U.S. students are taught early to work with technology and in diversity. Maybe American kids are all right after all.

All columnists are allowed to have pet peeves, so here’s one of mine. I can’t abide the assumption that just because a country sits on top of natural resources, it is potentially rich. It is now conventional wisdom that the Arab economies are “failures” because they have wasted their oil wealth. After the recent death of Jonas Savimbi, the Angolan guerrilla leader, we were told that his nation should be one of the richest in Africa—all those diamonds and precious metals under the jungle, you see.

Gimme a break. Resources are a curse as much as a blessing, for two reasons. Over time technological change reduces the relative price of commodities, and the presence of abundant resources skews incentives. Extracting wealth from the ground can look so easy that other sectors of the economy are starved of investment. Apart from Australia and Norway, it is hard to think of resource-rich nations that have used their natural endowments to build balanced economies. By contrast, some of the world’s richest nations—the Asian tigers are the best examples—got that way without any significant stock of natural resources.

But they all had something else: human capital. Over the past 20 years, economists have come to believe that a central determinant of a nation’s economic growth is the skill base and entrepreneurial moxie of those who live there. Human capital is a function of education, which is why successful Asian tigers (like Singapore) and fast-growing developing countries (like Malaysia) put so much stress on the quality of their schools. German schools and universities used to be the envy of the world, especially in math and science. But the country has been shocked by a couple of recent reports from the Organization for Economic Cooperation and Development. The average performance of German high school students in math and science is now below that found in most OECD countries, with a worryingly large gap between the strongest and weakest German students. Moreover, only about 1 in 6 of those who graduate from a German secondary school ever completes a university degree, compared with 1 in 3 Britons and Americans. Germany’s free public universities are a joke: full of perpetual students who have little contact with professors. Serious German students are flocking to private, fee-charging institutions, many of which use English as their medium of instruction. You can see a similar flight in Japan, South Korea, Taiwan and Hong Kong.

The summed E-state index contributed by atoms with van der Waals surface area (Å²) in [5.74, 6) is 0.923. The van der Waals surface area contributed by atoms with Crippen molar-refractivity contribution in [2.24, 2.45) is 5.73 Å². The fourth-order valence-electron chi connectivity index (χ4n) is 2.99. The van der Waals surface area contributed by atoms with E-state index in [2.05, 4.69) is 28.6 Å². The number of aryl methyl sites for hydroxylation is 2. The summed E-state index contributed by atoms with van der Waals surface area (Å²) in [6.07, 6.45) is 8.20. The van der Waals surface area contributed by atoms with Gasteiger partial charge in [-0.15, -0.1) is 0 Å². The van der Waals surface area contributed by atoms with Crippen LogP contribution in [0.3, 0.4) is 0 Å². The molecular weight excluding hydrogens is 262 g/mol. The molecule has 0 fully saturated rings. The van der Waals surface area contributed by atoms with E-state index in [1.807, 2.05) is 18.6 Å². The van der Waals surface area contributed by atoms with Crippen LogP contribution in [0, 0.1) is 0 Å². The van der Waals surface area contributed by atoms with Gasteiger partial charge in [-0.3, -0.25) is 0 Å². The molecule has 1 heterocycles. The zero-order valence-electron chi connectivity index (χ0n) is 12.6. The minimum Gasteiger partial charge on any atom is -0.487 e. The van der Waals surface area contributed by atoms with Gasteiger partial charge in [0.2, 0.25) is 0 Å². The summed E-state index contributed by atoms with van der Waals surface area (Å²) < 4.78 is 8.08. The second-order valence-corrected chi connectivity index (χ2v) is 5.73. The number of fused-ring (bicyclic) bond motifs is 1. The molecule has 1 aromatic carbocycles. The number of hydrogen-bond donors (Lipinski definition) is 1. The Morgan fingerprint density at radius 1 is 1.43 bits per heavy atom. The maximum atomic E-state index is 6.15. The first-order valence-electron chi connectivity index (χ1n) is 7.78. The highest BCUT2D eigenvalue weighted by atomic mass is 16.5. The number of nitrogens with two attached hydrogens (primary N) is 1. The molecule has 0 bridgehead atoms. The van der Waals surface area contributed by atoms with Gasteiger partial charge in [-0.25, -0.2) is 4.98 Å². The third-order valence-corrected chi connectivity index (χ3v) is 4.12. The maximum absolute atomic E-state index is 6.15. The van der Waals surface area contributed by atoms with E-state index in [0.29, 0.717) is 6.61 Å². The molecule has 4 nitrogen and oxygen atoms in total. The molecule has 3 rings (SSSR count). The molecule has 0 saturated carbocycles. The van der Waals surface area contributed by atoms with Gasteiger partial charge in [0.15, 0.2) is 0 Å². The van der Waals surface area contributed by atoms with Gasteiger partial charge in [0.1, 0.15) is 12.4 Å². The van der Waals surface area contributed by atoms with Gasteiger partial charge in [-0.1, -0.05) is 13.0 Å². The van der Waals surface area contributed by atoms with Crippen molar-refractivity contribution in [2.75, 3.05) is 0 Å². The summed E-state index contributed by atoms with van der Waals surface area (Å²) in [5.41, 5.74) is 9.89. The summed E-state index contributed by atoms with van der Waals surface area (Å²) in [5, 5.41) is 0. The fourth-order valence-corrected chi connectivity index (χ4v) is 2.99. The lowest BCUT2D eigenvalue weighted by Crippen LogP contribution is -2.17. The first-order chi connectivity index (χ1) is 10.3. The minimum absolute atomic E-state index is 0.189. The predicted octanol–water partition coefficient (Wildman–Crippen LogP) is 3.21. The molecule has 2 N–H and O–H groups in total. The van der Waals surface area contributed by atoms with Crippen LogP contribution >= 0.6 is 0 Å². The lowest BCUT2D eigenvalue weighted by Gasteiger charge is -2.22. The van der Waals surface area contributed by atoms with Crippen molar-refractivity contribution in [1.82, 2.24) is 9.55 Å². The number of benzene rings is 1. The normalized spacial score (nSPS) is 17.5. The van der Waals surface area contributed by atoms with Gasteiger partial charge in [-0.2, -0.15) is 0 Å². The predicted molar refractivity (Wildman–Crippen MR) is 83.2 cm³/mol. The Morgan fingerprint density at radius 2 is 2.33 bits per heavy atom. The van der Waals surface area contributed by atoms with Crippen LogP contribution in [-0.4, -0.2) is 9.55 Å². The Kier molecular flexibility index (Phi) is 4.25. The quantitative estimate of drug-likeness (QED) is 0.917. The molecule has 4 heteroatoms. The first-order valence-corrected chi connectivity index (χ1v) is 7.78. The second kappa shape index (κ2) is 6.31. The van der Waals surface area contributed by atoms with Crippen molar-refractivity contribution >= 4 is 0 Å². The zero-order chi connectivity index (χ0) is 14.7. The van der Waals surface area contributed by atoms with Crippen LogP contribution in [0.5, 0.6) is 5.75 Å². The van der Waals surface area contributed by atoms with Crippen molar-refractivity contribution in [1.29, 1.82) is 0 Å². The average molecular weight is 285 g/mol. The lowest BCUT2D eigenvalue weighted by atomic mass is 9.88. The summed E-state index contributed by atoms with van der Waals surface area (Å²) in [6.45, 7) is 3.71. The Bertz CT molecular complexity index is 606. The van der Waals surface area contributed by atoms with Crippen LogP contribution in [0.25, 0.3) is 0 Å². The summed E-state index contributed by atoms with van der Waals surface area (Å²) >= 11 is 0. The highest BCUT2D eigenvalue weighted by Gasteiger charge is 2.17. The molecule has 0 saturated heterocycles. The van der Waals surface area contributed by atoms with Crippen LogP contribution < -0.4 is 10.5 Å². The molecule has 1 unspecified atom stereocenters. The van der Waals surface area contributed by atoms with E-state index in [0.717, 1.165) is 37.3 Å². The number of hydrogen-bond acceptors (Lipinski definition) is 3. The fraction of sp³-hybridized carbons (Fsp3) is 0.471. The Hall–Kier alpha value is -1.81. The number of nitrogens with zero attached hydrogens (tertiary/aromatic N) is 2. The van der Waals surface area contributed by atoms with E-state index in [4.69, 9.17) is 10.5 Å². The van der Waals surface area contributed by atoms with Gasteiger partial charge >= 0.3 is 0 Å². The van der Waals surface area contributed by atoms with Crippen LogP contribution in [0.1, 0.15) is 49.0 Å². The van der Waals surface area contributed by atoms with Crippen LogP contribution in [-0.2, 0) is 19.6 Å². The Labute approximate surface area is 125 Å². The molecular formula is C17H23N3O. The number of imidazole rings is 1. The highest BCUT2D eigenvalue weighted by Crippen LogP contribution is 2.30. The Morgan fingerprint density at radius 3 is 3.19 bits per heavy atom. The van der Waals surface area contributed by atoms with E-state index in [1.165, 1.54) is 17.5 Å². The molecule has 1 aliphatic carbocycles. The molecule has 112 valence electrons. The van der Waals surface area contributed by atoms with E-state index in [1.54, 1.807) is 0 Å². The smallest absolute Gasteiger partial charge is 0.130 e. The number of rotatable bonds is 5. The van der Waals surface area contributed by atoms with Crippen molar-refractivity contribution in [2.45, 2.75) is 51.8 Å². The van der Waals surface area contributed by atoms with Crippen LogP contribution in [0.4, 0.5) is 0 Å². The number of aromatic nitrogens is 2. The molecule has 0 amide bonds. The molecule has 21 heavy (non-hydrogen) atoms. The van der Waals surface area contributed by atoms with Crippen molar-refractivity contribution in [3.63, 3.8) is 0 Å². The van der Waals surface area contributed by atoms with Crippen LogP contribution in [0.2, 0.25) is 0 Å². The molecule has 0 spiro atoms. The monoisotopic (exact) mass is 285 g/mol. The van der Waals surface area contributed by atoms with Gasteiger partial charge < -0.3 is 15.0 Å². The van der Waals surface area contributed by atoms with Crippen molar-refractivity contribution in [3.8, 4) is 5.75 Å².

How does the U.S. rank in the international human-capital standings? That’s a tricky question. Over time the American economy has shown more dynamism and sustained growth than just about any other. But if you look only at the performance of the average American high school student on international tests, you would think it was a nation of dim-witted dullards. What explains this paradox?

To some extent, the answer must be the quality of American universities, which are highly efficient, intensely competitive and wonderfully endowed—and which increasingly recruit the best students from around the world. But university professors aren’t magicians; however skilled they may be, if their inputs from high schools are garbage, their outputs of graduates will not be much better.

This leads me to suspect that there are some hidden elements of the American high school experience that contribute mightily to the formation of human capital. In the past 10 years, American high schools have gone through a quiet revolution, stressing a return to basics—four years of math, science, English, social studies and a foreign language—while assessing student performance in state-mandated tests. At the same time, American kids—Internet-savvy and keyboard-confident from about third grade—have developed the skills and comfort with technology that are vital for success in the job market. (Trust me on this: these days, when I have to give a speech, my daughters, ages 11 and 13, turn my scribbled notes into a PowerPoint presentation.) And unlike German and Japanese students, who are talked at by teachers for most of their school years, American students learn social skills and group work in environments that celebrate diversity.

To be sure, the education given to millions of children in urban school systems like New York City’s would be a national disgrace in Germany, never mind Singapore. But the triple play of basics, technology and diversity has done this generation of American students proud. It will help maintain the dynamism of the U.S. economy a lot better than all the oil or diamonds in the world.

(adapted from TIME)